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The Yoga of Eating: How to eat like a Yogi.

Updated on May 11, 2019
Bridget Chaney profile image

Bridget Chaney Lennon, Certified Yoga Teacher and Certified Nutritionist, has been studying Yoga and Eastern Philosophy for 25 years.

The Yoga of Eating

Good nutrition is the foundation of a healthy body and mind. Without the proper nutrients, our bodies cease to function effectively, and develop sickness and disease.

The health of our bodies’ cells helps to determine our overall well-being. The success of each cell depends upon its ability to absorb oxygen, and the capability of removing its toxins or waste. These functions are most important in the cells of the heart and the lungs. With proper nutrition, cell oxygen absorption and waste removal with be most effective.

By supplying the body with the proper nutrients, and by not eating unhealthy foods, along with regular asana practice and breathing and relaxation techniques, we can become a well-balanced, happy and healthy person. Nutritional health, although different people have specific needs or health issues, can be summarized with some basic guidelines.

Organic: Including vegetables, free-range meats, dairy and grains. Organic foods generally taste better, have a higher concentration of nutrients and support a healthier planet.

Seasonal: Choose foods that are in season in your area. These generally taste the best, are the best for you and cost the least.

Vegetables: Increase seasonal vegetables to 3-5 cups per day. Ideally, make vegetable choices and preparation techniques (raw vs. cooked) according to your constitution. Reduce or avoid raw fruits and vegetables if you experience bloating, gas, indigestion or sugar cravings.. Avoid raw foods with diarrhea. Green leafy, and brightly colored veggies are good choices.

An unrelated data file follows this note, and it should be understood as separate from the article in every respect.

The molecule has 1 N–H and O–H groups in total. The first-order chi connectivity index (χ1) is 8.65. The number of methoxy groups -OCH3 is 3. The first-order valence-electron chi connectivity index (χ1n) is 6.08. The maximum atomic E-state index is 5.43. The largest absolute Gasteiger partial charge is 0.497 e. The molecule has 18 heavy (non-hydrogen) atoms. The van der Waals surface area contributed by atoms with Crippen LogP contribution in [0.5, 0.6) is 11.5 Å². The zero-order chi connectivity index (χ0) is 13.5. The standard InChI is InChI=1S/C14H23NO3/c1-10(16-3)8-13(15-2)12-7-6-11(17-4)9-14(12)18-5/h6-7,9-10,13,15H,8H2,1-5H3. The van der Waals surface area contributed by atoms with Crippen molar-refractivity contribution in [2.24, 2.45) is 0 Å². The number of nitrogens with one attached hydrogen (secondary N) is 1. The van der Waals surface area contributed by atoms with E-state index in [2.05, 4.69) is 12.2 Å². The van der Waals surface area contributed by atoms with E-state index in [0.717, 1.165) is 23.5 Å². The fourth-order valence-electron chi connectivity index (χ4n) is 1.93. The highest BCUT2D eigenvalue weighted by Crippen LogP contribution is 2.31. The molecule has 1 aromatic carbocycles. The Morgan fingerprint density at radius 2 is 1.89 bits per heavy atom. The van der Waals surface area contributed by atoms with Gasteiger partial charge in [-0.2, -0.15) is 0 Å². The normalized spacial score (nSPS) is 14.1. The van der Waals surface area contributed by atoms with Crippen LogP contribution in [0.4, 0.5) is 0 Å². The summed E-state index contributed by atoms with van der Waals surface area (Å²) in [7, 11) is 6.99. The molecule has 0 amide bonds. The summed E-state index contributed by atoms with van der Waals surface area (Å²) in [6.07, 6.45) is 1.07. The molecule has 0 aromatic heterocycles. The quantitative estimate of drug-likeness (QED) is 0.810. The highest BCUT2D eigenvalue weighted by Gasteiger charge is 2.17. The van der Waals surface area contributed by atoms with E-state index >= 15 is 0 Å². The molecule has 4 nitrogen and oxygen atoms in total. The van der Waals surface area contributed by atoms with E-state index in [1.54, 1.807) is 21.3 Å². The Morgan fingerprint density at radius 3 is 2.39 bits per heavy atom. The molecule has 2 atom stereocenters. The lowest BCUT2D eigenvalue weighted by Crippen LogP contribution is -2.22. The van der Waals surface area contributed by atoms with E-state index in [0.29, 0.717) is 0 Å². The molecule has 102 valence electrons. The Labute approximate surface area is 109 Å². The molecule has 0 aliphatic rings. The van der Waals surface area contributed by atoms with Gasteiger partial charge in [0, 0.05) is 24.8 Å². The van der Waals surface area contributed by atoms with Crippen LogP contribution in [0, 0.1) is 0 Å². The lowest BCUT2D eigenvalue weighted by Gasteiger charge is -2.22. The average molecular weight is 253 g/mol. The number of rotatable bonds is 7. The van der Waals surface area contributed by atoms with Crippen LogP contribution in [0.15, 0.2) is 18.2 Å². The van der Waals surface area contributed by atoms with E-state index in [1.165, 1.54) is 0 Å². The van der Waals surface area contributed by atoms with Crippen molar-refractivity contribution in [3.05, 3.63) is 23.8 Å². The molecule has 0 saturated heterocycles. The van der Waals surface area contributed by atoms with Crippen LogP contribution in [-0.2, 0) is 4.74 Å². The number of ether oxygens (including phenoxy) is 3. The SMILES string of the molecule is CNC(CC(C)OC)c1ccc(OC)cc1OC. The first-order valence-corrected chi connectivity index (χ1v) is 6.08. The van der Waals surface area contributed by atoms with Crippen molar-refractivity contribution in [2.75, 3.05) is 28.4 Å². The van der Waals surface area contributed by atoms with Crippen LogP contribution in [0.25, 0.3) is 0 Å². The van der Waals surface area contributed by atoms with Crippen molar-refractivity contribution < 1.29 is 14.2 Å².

Fruits: Include 1-3 pieces raw or lightly cooked fruit per day, staying with seasonal, locally available fruits. Avoid tropical fruits unless in tropical climate. Reduce or avoid raw fruits and vegetables if you experience bloating, gas, indigestion or sugar cravings. If drinking juices, stick with 100% juice (no sugar added).

Legumes (beans, lentils, peas): Include only those legumes that do not lead to gas and indigestion. When tolerated, legumes are a very healthy protein option and can be included daily. Use spices for your constitution to aid in digestion.

Soy: Avoid soy with signs of low thyroid, indigestion, gas, bloating, or with history of breast cancer. Children and men should avoid or limit soy to small amounts. Best choices are fermented (Miso soup, tempeh or soy sauce).

Meat/poultry: Include organic, preferably grass-fed meat regularly with signs of cold or dampness, or in winter (or a cold environment). Reduce or avoid red meats with signs of heat or in summer (a hot environment). Avoid corn or soy-fed meats with inflammatory conditions such as arthritis, PMS or headaches. Poultry is generally a better choice than red meat. Choose only organic poultry.

Eggs: Enjoy eggs every 4 days, with 2-3 eggs per serving. Eggs do not cause heart disease or high cholesterol. Best choices are omega-3-rich or DHA-rich eggs or organic, free-range eggs.

Fish: Include fish, especially fatty fish, 2-4 times per week. Best fish include wild salmon, sardines, haddock, and anchovies, swordfish and tuna steaks. Limit intake of shellfish.

Grains/Starch: Avoid white flour products (most pasta, breads, bagels, crackers, pita bread). Choose whole grains. Be aware for potential wheat sensitivity. Millet, rice, amaranth, rye and quinoa are also acceptable.

Nuts/Seeds: Nuts and seeds are generally a healthy food for most. Best choices are walnuts, pumpkin and sesame seeds. Avoid nuts roasted in oils.

Cooking oils: Use only the following for cooking: cold-pressed, organic olive oil, canola oil, coconut oil, sesame oil, or ghee. Avoid cooking with corn, safflower, sunflower, soybean or cottonseeds oils.

Other fats: Choose salad dressings and mayonnaise with organic canola oil or olive oil only. Most people can use generous amounts of avocado.